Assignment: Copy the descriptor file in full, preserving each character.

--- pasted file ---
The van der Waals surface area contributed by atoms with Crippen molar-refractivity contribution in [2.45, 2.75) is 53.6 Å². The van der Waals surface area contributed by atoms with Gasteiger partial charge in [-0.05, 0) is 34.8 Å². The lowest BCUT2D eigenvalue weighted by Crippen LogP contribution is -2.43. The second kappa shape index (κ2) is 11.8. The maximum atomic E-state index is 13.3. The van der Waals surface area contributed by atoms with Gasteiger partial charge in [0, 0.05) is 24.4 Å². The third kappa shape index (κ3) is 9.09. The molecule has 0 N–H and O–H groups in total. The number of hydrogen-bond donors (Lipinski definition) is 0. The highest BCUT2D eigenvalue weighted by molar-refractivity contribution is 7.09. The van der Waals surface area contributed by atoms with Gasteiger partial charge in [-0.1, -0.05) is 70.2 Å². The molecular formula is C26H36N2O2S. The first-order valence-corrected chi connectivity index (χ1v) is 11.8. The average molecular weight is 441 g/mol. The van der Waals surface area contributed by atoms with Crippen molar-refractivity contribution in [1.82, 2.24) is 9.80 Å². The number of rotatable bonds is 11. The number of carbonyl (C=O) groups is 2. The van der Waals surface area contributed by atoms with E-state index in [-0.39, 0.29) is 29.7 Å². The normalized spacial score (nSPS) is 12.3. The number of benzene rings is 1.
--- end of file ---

The van der Waals surface area contributed by atoms with Crippen molar-refractivity contribution in [2.45, 2.75) is 53.6 Å². The van der Waals surface area contributed by atoms with Gasteiger partial charge in [-0.05, 0) is 34.8 Å². The lowest BCUT2D eigenvalue weighted by Crippen LogP contribution is -2.43. The second kappa shape index (κ2) is 11.8. The maximum atomic E-state index is 13.3. The van der Waals surface area contributed by atoms with Gasteiger partial charge in [0, 0.05) is 24.4 Å². The third kappa shape index (κ3) is 9.09. The molecule has 0 N–H and O–H groups in total. The number of hydrogen-bond donors (Lipinski definition) is 0. The highest BCUT2D eigenvalue weighted by molar-refractivity contribution is 7.09. The van der Waals surface area contributed by atoms with Gasteiger partial charge in [-0.1, -0.05) is 70.2 Å². The molecular formula is C26H36N2O2S. The first-order valence-corrected chi connectivity index (χ1v) is 11.8. The average molecular weight is 441 g/mol. The van der Waals surface area contributed by atoms with Crippen molar-refractivity contribution in [1.82, 2.24) is 9.80 Å². The number of rotatable bonds is 11. The number of carbonyl (C=O) groups is 2. The van der Waals surface area contributed by atoms with E-state index in [-0.39, 0.29) is 29.7 Å². The normalized spacial score (nSPS) is 12.3. The number of benzene rings is 1.